Submodular optimization problems arise in many domains in Computer Science, Mathematics, and Economics. Due to their unusual mix of generality and tractability, they have played a central role in discrete optimization and they have witnessed wide adoption in applications in data mining, machine learning, and computer vision. In this talk, we explore fundamental algorithmic challenges in submodular optimization, ranging from understanding the approximability of central problems to designing very efficient and parallel algorithms.
Neural Data Structures and their Interrelationship with Algorithms: Insights from how the Brain Links Visual and Auditory Space
Controlled experiments, or A/B tests, are the gold standard for optimizing websites. From Amazon's checkout flow to Google's search results, A/B tests can help companies improve workflows to download software, sign-up for subscriptions, click on content, or make a purchase. But, controlled experiments have roots far beyond optimizing websites for conversion. In its simplest form, controlled experiments help establish a causal relationship of a change for a target audience.
Latent variable models are widely used in applications ranging from natural language processing to recommender systems. Exact inference using maximum likelihood for these models is generally NP-hard, and computationally prohibitive on big and/or high-dimensional data. This has motivated the development of approximate inference methods that balance between computational complexity and statistical efficiency. Understanding the computational and statistical tradeoff is important for analyzing approximate inference approaches as well as designing new ones.
Today, most application developers write code without much regard for how quickly it will run. Moreover, once the code is written, it is rare for it to be reengineered to run faster. But two technology trends of historic proportions are instigating a resurgence in software performance engineering, the art of making code run fast. The first is the emergence of cloud computing, where the economics of renting computation, as opposed to buying it, heightens the utility of application speed.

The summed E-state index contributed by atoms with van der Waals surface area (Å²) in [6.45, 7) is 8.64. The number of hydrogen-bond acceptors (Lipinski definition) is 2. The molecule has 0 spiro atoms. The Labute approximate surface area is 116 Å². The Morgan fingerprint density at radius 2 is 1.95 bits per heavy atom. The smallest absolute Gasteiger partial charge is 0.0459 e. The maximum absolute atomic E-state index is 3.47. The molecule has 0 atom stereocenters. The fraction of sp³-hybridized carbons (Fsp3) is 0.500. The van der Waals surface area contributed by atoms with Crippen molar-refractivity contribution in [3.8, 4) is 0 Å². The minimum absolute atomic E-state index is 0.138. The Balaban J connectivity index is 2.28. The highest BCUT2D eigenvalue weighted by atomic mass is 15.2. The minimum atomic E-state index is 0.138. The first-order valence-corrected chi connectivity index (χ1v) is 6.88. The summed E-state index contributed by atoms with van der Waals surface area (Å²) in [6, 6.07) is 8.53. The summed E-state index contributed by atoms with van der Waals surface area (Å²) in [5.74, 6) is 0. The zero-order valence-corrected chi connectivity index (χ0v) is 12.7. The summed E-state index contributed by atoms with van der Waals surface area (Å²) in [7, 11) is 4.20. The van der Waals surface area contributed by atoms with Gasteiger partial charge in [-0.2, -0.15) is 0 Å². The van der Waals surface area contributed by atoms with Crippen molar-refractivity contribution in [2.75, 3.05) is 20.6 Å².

Policy gradient methods for reinforcement learning and continuous control are popular in practice and have helped recent advances in robotic navigation and in game playing. However, they lack theoretical guarantees even for the simplest case of linear dynamics and a quadratic cost, the Linear Quadratic Regulator (LQR) problem. A difficulty is that unlike the classical approaches to LQR, these methods must solve a nonconvex optimization problem to find the optimal control policy.
We study the problem of fairly allocating a set of indivisible items among $n$ agents. Typically, the literature has focused on one-shot algorithms. In this talk we depart from this paradigm and allow items to arrive online. When an item arrives we must immediately and irrevocably allocate it to an agent. A paradigmatic example is that of food banks: food donations arrive, and must be delivered to nonprofit organizations such as food pantries and soup kitchens.
When you think of McDonald’s, the Golden Arches, a Big Mac, or a favorite Happy Meal memory likely spring to mind; but you might not immediately think of the McDonald’s App. The US Digital team is working to change that. McDonald’s is transforming their business, driven by digital. From revolutionizing ordering to personalizing offers, the US Digital team is using data and technology to improve the customer experience and drive sales growth. Come listen to Hashim Amin, Head of Digital – US Market, speak about McDonald’s digital journey.
The Graph Matching problem is a robust version of the Graph Isomorphism problem: given two not-necessarily-isomorphic graphs, the goal is to find a permutation of the vertices which maximizes the number of common edges. We study a popular average-case variant; we deviate from the common heuristic strategy and give the first quasi-polynomial time algorithm, where previously only sub-exponential time algorithms were known.